Index of Production, UK: February 2017

Movements in the volume of production for the UK production industries: manufacturing, mining and quarrying, energy supply, and water and waste management. Figures are seasonally adjusted.

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This is an accredited national statistic.

Contact:
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Release date:
7 April 2017

Next release:
11 May 2017

1. Main points

  • In the 3 months to February 2017, manufacturing increased by 2.1% (unchanged from the 3 months to January 2017), continuing its strongest growth since May 2010 – total production was estimated to have increased by 1.6%, with manufacturing providing the largest contribution.

  • The transport equipment sector provided the largest contribution to the manufacturing increase, along with smaller upwards contributions from a range of other manufacturing industries.

  • In February 2017, total production decreased by 0.7% compared with January 2017 with falls in all four main sectors, with electricity and gas providing the largest downward contribution, decreasing by 3.4%.

  • The monthly decrease in electricity and gas was largely due to falls in both electricity generation and in the supply and distribution of gas and gaseous fuels; this was largely attributable to the temperature in February 2017 being 1.6 degrees Celsius warmer than average.

  • Total production output for February 2017 compared with February 2016 increased by 2.8%, with growth in three of the four main sectors, with manufacturing providing the largest contribution, increasing by 3.3%.

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2. Things you need to know about this release

The Index of Production (IoP) is an important economic indicator and one of the short-term measures of economic activity in the UK. It is used in the compilation of gross domestic product (GDP); the production industries’ weight accounts for 14.6% of the output approach to the measurement of GDP.

The IoP measures the UK output in the mining and quarrying; manufacturing; energy supply; and water supply and waste management industries. The IoP estimates are mainly based on the Monthly Business Survey (MBS) of approximately 6,000 businesses. For the mining and quarrying and energy supply sectors, and two manufacturing industries namely coke and refined petroleum, and basic iron and steel, we receive volume data from the Department for Business, Energy and Industrial Strategy (BEIS) and the International Steel Statistics Bureau (ISSB) respectively. Unless otherwise stated, all estimates included in this release are based on seasonally adjusted data. The current price non-seasonally adjusted estimates of industries collected by the MBS can be found in today’s (7 April 2017) publication of TOPSI: Production and services turnover.

As part of the Short-term Economic Indicators theme day, IoP produces the proportion of turnover from exports, by industry. Level of exports (£ millions) is published in TOPSI. However, this is not always comparable with UK trade statistics, for a number of reasons. These include, but are not limited to:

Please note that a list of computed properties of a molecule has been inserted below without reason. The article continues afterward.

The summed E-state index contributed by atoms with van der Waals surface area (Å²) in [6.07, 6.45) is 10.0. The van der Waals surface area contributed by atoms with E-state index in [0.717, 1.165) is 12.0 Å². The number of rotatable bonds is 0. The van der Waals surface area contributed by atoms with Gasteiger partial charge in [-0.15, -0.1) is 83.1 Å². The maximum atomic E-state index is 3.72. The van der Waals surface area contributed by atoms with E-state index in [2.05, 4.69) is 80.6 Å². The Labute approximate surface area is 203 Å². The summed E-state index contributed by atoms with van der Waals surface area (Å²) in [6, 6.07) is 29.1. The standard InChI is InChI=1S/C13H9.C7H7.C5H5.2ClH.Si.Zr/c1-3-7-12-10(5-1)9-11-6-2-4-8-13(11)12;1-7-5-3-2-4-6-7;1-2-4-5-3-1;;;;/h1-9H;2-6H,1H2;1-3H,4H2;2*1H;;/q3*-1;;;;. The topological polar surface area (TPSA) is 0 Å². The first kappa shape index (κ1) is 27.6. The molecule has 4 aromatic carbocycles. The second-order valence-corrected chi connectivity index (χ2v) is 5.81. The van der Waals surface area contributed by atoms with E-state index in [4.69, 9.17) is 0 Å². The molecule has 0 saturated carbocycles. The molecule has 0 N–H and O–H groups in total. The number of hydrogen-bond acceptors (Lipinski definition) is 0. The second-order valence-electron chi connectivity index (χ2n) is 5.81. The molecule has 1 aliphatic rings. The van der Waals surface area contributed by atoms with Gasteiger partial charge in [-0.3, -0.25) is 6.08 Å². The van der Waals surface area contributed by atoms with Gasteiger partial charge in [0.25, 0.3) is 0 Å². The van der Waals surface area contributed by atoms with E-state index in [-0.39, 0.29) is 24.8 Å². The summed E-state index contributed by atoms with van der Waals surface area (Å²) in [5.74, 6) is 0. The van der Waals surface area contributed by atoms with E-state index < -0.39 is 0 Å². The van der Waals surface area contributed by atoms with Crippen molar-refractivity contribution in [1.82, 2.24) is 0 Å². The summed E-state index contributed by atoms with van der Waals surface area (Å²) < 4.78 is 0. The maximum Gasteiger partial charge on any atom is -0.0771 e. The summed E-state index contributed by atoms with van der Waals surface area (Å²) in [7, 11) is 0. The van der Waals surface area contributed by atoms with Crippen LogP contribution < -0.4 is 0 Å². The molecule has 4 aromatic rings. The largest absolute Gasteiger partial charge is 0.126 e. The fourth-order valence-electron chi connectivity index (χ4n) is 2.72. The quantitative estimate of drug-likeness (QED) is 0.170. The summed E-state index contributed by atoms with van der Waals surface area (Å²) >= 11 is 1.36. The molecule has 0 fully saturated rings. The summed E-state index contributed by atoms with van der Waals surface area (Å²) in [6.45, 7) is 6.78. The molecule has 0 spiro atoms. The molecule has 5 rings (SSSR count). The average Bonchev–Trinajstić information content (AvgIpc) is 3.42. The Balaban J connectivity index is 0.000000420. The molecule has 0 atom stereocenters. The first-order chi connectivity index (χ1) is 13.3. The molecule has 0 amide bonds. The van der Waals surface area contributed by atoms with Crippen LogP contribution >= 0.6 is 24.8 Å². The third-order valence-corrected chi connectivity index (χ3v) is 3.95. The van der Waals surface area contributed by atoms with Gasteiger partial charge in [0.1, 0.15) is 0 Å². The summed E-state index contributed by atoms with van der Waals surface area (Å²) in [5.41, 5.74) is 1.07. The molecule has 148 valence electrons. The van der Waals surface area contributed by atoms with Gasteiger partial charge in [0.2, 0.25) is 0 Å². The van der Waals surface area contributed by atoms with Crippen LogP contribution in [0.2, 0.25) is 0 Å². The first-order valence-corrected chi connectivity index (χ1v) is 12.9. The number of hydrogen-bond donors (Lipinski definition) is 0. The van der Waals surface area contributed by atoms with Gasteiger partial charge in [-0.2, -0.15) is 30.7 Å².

• different data sources – IoP and TOPSI are based on a survey of businesses; UK Trade in Goods uses administrative data collected by HM Revenue and Customs (HMRC)
  • different concepts being measured – IoP reports the value of exports as a proportion of the industry's turnover; UK trade in goods reports the change in ownership between the UK and other countries
  • time lag – there can be time lags between the sale of a product reported in IoP and the movements of that product reported by UK trade

Further information on UK trade and how their data are compiled can be found in the Things you need to know section of the UK trade release.

This release has a revisions period back to January 2017. Revisions can be made for a variety of reasons, the most common include:

  • late responses to surveys and administrative sources, or changes to original returns
  • forecasts being replaced by actual data
  • revisions to seasonal adjustment factors, which are re-estimated every month and reviewed annually This revisions period is consistent with the National Accounts revisions policy.

Care should be taken when using the month-on-month growth rates as data can often be volatile; longer-term growth rates and examination of the time series allow for better interpretation of the statistics.

Summary information can be found in the Quality and Methodology Information report.

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3. Index of Production (IoP) main figures and the longer-term trend

Table 1 shows the growth rates and contributions for the Index of Production (IoP) and main sectors for February 2017. The monthly estimate of total production decreased by 0.7%. All four production sectors contributed towards the fall, with electricity and gas providing the largest downwards contribution.

The 3 months-on-previous 3 months estimate of total production increased by 1.6% in February 2017, with increases in three of the four main sectors. The largest contribution came from manufacturing, which increased by 2.1%, unchanged from a growth of 2.1% in the 3 months to January 2017.